We can find, prod, pick, examine and in many cases even eat mushrooms but for this lesson I had the students make mushroom paper!
Together we took a short hike to collect the many polypores on a dead oak tree. The students cut them off with scissors and filled buckets. Back inside we snipped the polypores into tiny pieces and placed them in a blender with a bit of newspaper to help bind all the material together. The pulp was poured into a small tub so that screens could be dipped under and covered. The pulp covered screens were then flipped onto newspaper and sponged and squeezed many times until the sponge no longer absorbed water from the pulp. The polypore paper is then left to dry overnight on the newspaper until it peels off. Once peeled it can be used as is or cut up into bookmarks, greetings cards or any other uses.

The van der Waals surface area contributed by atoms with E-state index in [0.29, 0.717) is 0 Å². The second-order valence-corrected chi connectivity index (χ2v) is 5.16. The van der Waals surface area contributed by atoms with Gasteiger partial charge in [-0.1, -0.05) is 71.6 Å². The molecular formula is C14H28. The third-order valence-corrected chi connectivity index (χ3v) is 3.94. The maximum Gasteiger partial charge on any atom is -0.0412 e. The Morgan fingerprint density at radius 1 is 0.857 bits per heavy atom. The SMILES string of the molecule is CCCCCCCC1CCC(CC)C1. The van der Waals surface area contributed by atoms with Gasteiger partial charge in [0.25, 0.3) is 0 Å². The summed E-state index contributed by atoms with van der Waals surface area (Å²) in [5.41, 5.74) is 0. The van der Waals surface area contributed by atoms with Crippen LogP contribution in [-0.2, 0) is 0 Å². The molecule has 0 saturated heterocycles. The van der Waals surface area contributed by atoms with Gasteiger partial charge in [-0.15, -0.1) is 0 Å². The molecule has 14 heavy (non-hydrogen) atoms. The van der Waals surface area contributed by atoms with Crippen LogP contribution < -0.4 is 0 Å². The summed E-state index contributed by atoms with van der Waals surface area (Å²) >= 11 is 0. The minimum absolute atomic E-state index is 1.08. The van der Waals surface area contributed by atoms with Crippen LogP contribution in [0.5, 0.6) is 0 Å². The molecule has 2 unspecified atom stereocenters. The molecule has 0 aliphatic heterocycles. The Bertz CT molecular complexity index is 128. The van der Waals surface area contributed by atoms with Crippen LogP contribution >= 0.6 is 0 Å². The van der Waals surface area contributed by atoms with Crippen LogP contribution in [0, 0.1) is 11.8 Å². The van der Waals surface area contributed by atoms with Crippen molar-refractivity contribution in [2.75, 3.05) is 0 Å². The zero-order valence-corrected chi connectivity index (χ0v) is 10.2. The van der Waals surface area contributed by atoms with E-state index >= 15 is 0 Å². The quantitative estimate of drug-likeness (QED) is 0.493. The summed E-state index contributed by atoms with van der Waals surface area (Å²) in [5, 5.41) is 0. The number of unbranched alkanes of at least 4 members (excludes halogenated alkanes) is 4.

The word polypore means many openings, when you find a turkeytail or other polypore look closely on the fruiting body of the mushroom for the spore tubes on the underside that allow for reproduction. Millions of spores can be produced by one fruiting body. The rest of the mushroom is the hyphae that have penetrated the cells of the host (tree) for food. You do not need to worry about picking the mushrooms, when you pick the fruiting body you do not destroy the organism, it is similar to picking an apple from a tree. Mushrooms are safe to touch, for the record according to Steve Brill, “no mushroom has ever attacked a person, even when provoked”.